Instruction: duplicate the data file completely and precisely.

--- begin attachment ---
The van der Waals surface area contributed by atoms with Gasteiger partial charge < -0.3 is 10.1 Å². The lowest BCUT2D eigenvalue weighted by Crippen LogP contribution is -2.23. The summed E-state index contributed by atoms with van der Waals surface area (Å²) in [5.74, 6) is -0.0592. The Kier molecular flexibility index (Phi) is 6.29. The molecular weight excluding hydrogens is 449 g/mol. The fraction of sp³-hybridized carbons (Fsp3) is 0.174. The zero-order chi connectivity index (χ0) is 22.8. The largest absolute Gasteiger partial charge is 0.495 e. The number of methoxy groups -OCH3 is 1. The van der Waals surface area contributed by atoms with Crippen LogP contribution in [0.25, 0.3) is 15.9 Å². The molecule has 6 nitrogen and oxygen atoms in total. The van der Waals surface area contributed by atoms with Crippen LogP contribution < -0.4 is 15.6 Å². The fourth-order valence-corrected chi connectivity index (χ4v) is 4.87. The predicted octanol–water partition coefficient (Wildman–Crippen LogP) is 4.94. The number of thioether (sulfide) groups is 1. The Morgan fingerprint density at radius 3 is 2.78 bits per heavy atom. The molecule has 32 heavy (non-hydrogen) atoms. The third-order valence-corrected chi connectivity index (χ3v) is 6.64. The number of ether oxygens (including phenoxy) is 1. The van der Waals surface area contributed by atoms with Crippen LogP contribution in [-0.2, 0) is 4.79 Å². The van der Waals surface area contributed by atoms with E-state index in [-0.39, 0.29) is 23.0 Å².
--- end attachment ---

The van der Waals surface area contributed by atoms with Gasteiger partial charge < -0.3 is 10.1 Å². The lowest BCUT2D eigenvalue weighted by Crippen LogP contribution is -2.23. The summed E-state index contributed by atoms with van der Waals surface area (Å²) in [5.74, 6) is -0.0592. The Kier molecular flexibility index (Phi) is 6.29. The molecular weight excluding hydrogens is 449 g/mol. The fraction of sp³-hybridized carbons (Fsp3) is 0.174. The zero-order chi connectivity index (χ0) is 22.8. The largest absolute Gasteiger partial charge is 0.495 e. The number of methoxy groups -OCH3 is 1. The van der Waals surface area contributed by atoms with Crippen LogP contribution in [0.25, 0.3) is 15.9 Å². The molecule has 6 nitrogen and oxygen atoms in total. The van der Waals surface area contributed by atoms with Crippen LogP contribution < -0.4 is 15.6 Å². The fourth-order valence-corrected chi connectivity index (χ4v) is 4.87. The predicted octanol–water partition coefficient (Wildman–Crippen LogP) is 4.94. The number of thioether (sulfide) groups is 1. The Morgan fingerprint density at radius 3 is 2.78 bits per heavy atom. The molecule has 32 heavy (non-hydrogen) atoms. The third-order valence-corrected chi connectivity index (χ3v) is 6.64. The number of ether oxygens (including phenoxy) is 1. The van der Waals surface area contributed by atoms with Crippen LogP contribution in [-0.2, 0) is 4.79 Å². The van der Waals surface area contributed by atoms with E-state index in [-0.39, 0.29) is 23.0 Å².